At an event like the Chantilly Arts & Elegance Richard Mille, standing out among a sea of jewel-like machines isn’t the easiest task. But had a passerby counted this Ferrari’s louvres, he may have stopped to appreciate a race-winning car that has decades of history under its belt.
During the 1950s, any proper gentleman racer was driving a Ferrari 250 GT Competizione. They were produced in both Passo Corto and Passo Lungo wheelbases, 94.5 inches (2.4m) for the short wheelbase, and 102.3 inches (2.6m) for the other. It is believed that 91 racing cars were built in the long wheelbase we’re interested in here, all powered by the famous Colombo V12, coiled in a supremely delicate aluminum body. At the opposite of the luxury of the “standard” GT, the racing versions built by Zagato or Scaglietti were extreme: lightweight interiors, plexiglas windows, V12s free from mufflers…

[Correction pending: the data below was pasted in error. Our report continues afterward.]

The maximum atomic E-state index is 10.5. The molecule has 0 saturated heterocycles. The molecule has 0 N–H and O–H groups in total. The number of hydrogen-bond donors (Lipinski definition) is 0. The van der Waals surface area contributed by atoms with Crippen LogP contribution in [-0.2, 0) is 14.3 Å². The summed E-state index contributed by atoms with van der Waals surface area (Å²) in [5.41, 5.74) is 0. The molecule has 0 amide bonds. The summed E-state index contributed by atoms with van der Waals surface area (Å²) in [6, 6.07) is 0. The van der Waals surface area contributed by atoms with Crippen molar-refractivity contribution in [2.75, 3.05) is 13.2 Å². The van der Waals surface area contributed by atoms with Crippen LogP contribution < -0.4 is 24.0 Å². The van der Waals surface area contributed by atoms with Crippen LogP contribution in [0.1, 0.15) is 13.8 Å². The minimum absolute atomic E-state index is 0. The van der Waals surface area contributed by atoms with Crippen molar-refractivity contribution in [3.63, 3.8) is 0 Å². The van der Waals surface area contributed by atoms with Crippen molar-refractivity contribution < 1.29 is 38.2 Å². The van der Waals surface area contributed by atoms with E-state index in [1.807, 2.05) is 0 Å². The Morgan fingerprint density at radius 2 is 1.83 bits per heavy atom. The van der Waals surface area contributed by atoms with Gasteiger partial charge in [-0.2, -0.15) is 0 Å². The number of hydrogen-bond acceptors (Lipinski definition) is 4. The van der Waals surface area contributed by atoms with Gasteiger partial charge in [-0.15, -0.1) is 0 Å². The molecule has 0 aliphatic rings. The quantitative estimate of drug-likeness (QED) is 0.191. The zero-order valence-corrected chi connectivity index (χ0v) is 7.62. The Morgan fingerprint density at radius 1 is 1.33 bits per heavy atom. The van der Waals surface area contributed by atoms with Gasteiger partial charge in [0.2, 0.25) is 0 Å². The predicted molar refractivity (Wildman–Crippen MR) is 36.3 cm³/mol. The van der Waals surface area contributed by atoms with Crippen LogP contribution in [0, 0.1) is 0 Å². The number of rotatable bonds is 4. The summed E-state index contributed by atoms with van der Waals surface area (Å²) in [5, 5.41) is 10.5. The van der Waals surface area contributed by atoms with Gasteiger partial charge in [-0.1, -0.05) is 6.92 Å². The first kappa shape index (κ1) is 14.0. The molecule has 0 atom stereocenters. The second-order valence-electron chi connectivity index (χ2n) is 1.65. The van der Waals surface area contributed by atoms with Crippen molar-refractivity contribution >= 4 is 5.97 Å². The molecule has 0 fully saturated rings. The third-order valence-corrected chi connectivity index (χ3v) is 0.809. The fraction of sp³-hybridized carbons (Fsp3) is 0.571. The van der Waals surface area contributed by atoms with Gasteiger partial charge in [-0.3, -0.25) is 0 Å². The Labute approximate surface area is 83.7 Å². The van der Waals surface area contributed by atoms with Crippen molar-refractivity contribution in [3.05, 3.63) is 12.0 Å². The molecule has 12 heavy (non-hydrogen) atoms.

This car shown at Chantilly Arts & Elegance is a 250 GT Competizione “Tour De France” Passo Lungo. It won the 1957 Tour de France Automobile and took second in the prestigious Pau 3 hours, driven by Olivier Gendebien on both occasions.
Mr Gendebien was a racing driver from Brussels, who initially caught Enzo Ferrari’s eye by winning the Liège-Rome-Liège in a Mercedes-Benz 300SL. He was right to pay attention: Gendebien was a Second World War hero, eventually winning the 24 Hours of Le Mans four times, the 12 Hours of Sebring three times, and stands as one of the most successful racing drivers of that era.
This car also finished third at the 1957 Mile Miglia, and is still going well—racing at the reborn Tour Auto in 1995, 1997, 1999, 2003, 2004, and 2005 and showing at Goodwood, Villa d’Este and Pebble Beach. It was here at Chantilly, and rightfully won the first prize in its class.
If you’d like one of your own just like chassis number #0677GT, there were reportedly 84 “Tour De France”-style cars made—an unofficial name that came from Ferrari’s four consecutive wins between ’56 and ’59 at the Tour de France Automobile.
Of those, only nine had 14 louvres.
Photography by Paul Criton
Taken from Petrolicious